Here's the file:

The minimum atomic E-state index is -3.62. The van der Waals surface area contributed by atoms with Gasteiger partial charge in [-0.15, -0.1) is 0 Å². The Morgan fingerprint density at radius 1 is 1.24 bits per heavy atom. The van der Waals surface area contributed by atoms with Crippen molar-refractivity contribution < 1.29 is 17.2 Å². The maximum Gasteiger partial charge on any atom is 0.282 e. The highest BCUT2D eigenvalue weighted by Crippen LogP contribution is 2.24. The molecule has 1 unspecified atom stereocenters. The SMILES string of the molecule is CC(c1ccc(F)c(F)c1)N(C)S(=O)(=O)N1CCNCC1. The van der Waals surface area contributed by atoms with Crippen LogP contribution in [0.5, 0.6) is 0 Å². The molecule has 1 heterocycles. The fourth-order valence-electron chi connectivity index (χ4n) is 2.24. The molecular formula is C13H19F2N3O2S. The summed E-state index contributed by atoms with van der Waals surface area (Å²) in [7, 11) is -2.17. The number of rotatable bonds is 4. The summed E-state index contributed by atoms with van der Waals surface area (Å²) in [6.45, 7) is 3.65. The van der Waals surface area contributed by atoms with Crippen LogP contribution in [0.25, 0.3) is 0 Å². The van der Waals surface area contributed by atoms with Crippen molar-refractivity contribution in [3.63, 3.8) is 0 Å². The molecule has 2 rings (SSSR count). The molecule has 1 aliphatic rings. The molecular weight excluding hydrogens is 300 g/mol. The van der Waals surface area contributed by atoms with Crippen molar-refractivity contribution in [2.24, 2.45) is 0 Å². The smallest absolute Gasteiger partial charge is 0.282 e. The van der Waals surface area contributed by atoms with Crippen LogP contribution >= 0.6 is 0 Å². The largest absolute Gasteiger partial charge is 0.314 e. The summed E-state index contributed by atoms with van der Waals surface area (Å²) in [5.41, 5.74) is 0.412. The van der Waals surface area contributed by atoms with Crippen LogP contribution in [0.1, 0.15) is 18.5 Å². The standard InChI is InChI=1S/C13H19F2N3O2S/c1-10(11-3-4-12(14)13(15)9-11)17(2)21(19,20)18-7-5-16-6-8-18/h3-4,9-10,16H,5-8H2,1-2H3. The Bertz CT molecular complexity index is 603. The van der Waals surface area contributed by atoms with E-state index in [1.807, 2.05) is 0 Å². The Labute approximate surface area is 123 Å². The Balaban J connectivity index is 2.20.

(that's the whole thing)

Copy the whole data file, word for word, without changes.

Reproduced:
The minimum atomic E-state index is -3.62. The van der Waals surface area contributed by atoms with Gasteiger partial charge in [-0.15, -0.1) is 0 Å². The Morgan fingerprint density at radius 1 is 1.24 bits per heavy atom. The van der Waals surface area contributed by atoms with Crippen molar-refractivity contribution < 1.29 is 17.2 Å². The maximum Gasteiger partial charge on any atom is 0.282 e. The highest BCUT2D eigenvalue weighted by Crippen LogP contribution is 2.24. The molecule has 1 unspecified atom stereocenters. The SMILES string of the molecule is CC(c1ccc(F)c(F)c1)N(C)S(=O)(=O)N1CCNCC1. The van der Waals surface area contributed by atoms with Crippen LogP contribution in [0.5, 0.6) is 0 Å². The molecule has 1 heterocycles. The fourth-order valence-electron chi connectivity index (χ4n) is 2.24. The molecular formula is C13H19F2N3O2S. The summed E-state index contributed by atoms with van der Waals surface area (Å²) in [7, 11) is -2.17. The number of rotatable bonds is 4. The summed E-state index contributed by atoms with van der Waals surface area (Å²) in [6.45, 7) is 3.65. The van der Waals surface area contributed by atoms with Crippen LogP contribution in [0.25, 0.3) is 0 Å². The van der Waals surface area contributed by atoms with Crippen molar-refractivity contribution in [3.63, 3.8) is 0 Å². The molecule has 2 rings (SSSR count). The molecule has 1 aliphatic rings. The molecular weight excluding hydrogens is 300 g/mol. The van der Waals surface area contributed by atoms with Crippen molar-refractivity contribution in [2.24, 2.45) is 0 Å². The smallest absolute Gasteiger partial charge is 0.282 e. The van der Waals surface area contributed by atoms with Crippen LogP contribution >= 0.6 is 0 Å². The largest absolute Gasteiger partial charge is 0.314 e. The summed E-state index contributed by atoms with van der Waals surface area (Å²) in [5.41, 5.74) is 0.412. The van der Waals surface area contributed by atoms with Crippen LogP contribution in [0.1, 0.15) is 18.5 Å². The standard InChI is InChI=1S/C13H19F2N3O2S/c1-10(11-3-4-12(14)13(15)9-11)17(2)21(19,20)18-7-5-16-6-8-18/h3-4,9-10,16H,5-8H2,1-2H3. The Bertz CT molecular complexity index is 603. The van der Waals surface area contributed by atoms with E-state index in [1.807, 2.05) is 0 Å². The Labute approximate surface area is 123 Å². The Balaban J connectivity index is 2.20.